The Langley Files Case

A comprehensive written case analysis includes; (1) identifying all the pertinent issues that management needs to address, (2) perform whatever analysis and evaluation that is appropriate, and (3) propose an action plan and set of recommendations addressing the issues you have identified.

Keep the following pointers in mind.


It is essential early on in your paper that you provide a sharply focused diagnosis of strategic issues and key problems and that you demonstrate a good grasp of the company s present situation.

Consider beginning your paper with an overview of the company s situation, its strategy, and the significant problems and issues that confront management. State problems/issues as clearly and precisely as you can. Unless it is necessary to do so for emphasis, avoid recounting facts and history about the company.

Analysis and Evaluation:

This is usually the hardest part of the report. Analysis is hard work! Decide whether the firm has valuable resource strengths and competencies and, if so, whether it is capitalizing on them. Check to see if the firm s strategy is producing satisfactory results and determine the reasons why or why not. Probe the nature and strength of the competitive forces confronting the company. Decide whether and why the firm s competitive position is getting stronger or weaker.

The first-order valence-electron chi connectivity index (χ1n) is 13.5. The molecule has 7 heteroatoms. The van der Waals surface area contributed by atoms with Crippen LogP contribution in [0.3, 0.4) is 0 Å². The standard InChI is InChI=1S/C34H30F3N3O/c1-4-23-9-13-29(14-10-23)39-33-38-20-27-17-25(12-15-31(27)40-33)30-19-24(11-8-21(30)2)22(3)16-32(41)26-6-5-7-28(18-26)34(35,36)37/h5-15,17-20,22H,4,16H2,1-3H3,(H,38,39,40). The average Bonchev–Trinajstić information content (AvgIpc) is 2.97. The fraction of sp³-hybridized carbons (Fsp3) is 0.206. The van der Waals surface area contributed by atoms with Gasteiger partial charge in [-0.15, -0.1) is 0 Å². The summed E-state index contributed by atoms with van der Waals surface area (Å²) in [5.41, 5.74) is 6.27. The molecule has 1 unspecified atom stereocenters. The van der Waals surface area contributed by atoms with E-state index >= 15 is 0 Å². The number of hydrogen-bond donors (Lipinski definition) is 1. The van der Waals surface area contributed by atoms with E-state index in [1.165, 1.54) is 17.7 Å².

In writing your analysis and evaluation, bear in mind four things:

1. You are obliged to offer analysis and evidence to back up your conclusions. Do not rely on unsupported opinions, over-generalizations, and platitudes as a substitute for tight, logical argument backed up with facts and figures.

2. If your analysis involves some important quantitative calculations, use tables and charts to present the calculations clearly and efficiently.

3. Demonstrate that you have command of the strategic concepts and analytical tools to which you have been exposed. Use them in your report.

4. Your interpretation of the evidence should be reasonable and objective. Be wary of preparing a one-sided argument that omits all aspects not favorable to your conclusions. Likewise, try not to exaggerate or overdramatize. Endeavor to inject balance into your analysis and to avoid emotional rhetoric. Strike phrases such as I think, I feel, and I believe when you edit your first draft and write in My analysis shows, instead.

Still stressed from student homework?
Get quality assistance from academic writers!